From Lyon, the gastronomic capital of France, to the Mediterannean flavours of Provence, our river cruise with Uniworld and Titan Travel took us through some of the best wine growing and food tasting regions of France. We found world class Burgundy wines, tasted both gourmet and authentically home cooked dishes and brought home a few sweet treats and piquant souvenirs. We enjoyed fabulous food on board the SS Catherine too, reflecting the local flavours of the Rhone valley we were passing through. Here are some of the culinary highlights of our Burgundy and Provence Uniworld Cruise that will make you want to discover this part of France for yourself.
The elegant taste of Lyon at Institut Paul Bocuse
Paul Bocuse is the godfather of gastronomy in Lyon, the much revered local chef, who at the age of 90 has maintained 3 Michelin stars at his luxury restaurant for the last 50 years. One of the special Uniworld excursions took us to the Institut Paul Bocuse, the school of cookery founded by the chef, who also runs a hotel and several other restaurants around the city. Here we were treated to a demonstration of some classic Lyonaise dishes, expertly created before us by top chef, Philippe Jousse.
Under Philippe’s culinary direction, we were encouraged to have a go at stirring, whisking and poaching the perfect egg for the Salade Lyonnaise. Of course we got away without having to do any of the washing up! At the end of the demonstration, we sat down to a delicious meal, although we could barely take any credit for it, of pike quenelles with crayfish sauce and a soft meringue set in vanilla custard topped with a delicate nest of spun sugar. It was a delightful introduction to the gourmet traditions of Lyon.
The best quality produce at Les Halles de Lyon Paul Bocuse
In the modern part of the city we wandered around Les Halles de Lyon Paul Bocuse, the food market named after the chef that is packed full of delicious speciality produce. We drooled over everything from cheeses to oysters, chocolates to fois gras macarons (yes really!) and in various corners found small restaurants serving the produce of the market. As our Uniworld guide explained, this market sells only the very best of everything and it’s the sort of place you go shopping when you are hoping to impress your mother-in-law who is coming to dinner.
Authentic home cooking at a Bouchon Lyonnais
For cuisine in Lyon that’s less Michelin star and more salt of the earth, look out for the homely restaurants known as Bouchon Lyonnais in the old quarter of Lyon. You’ll recognise these restaurants by the sign with the puppet Gnafron, who is a well known comic character in Lyon, similar to the Punch and Judy puppets that we might see at the seaside.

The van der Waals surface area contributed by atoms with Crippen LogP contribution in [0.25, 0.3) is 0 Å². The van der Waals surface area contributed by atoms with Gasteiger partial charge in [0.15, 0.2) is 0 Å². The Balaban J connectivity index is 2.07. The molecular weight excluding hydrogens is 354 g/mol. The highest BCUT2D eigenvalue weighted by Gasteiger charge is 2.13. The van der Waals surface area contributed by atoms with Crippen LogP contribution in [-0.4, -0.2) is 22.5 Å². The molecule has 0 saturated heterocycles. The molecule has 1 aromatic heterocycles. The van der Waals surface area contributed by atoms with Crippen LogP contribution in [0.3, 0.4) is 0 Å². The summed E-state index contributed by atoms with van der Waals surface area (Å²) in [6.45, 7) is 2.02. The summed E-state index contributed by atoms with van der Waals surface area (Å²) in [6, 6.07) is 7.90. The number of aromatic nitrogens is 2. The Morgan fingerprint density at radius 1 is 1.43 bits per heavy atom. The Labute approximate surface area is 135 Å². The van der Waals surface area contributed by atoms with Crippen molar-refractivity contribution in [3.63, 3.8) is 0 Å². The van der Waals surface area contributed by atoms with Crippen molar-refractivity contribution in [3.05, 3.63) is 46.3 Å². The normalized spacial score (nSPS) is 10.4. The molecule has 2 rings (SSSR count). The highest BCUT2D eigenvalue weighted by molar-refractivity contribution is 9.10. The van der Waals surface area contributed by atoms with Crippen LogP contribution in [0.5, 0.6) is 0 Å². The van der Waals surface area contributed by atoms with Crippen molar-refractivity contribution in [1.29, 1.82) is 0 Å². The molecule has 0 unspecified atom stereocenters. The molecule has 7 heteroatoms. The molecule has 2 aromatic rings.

Wine tasting at a Burgundy Chateau – Chateau de Rully
A wine tasting in a a local vineyard is certainly part of the Burgundy experience and at Chateau de Rully we were guided through a tasting by the Compte de Ternay whose family had run this vineyard for 22 generations. In the cool cellar we were able to compare two of the Chateau de Rully white chardonnays, the Appellation Village and Premier Cru wines. No surprise that the Premier Cru with aromas of honey and orange blossom came out top.
The final tasting of red wine was left to try at our lunch in one of the converted chateau outbuildings where we dined on the classic local dish, a hearty boeuf bourgignon made with the chateau’s own red wine. Although the meal was simple home-cooked fare, we really enjoyed being invited into the Count’s home and hearing the stories of his family who have lived here and worked these vineyards for centuries. You can visit Chateau de Rully on open days in July and August – more details on their website.
For a more structured wine tasting experience we stopped at M.Chapoutier in Tain-Hermitage, one of the leading wine producers responsible for great wines such as Chateauneuf du Pape and Crozes Hermitage. They allow informal tastings in the wine shop but we had the full experience upstairs in one of their classrooms. Interesting that the Syrah which is a typical grape of the region was quite different to the wines we normally buy from Australia and we found it light and acidic. I’m afraid it was not our favourite although the fresh whites, made from the Viognier grape, slipped down nicely! Visit the Chapoutier website for more information.
One of the delights of the food on our Uniworld river cruise was the local flavours that were incorporated into our daily menus, in the Regional Highlights section, such as roasted chicken with morel mushroom sauce or roast rack of lamb with a crust of herbs, garlic and olives from Provence. The wines were beautifully matched too, from the regions of Burgundy that we were passing through and each evening our sommelier would talk us through the food and wine pairings before dinner. On prominent display was also the cookery book by Uniworld owner Mrs Bea Tollman, who had collected her favourite recipes from a lifetime as a hotelier and some of these featured on each day’s menu.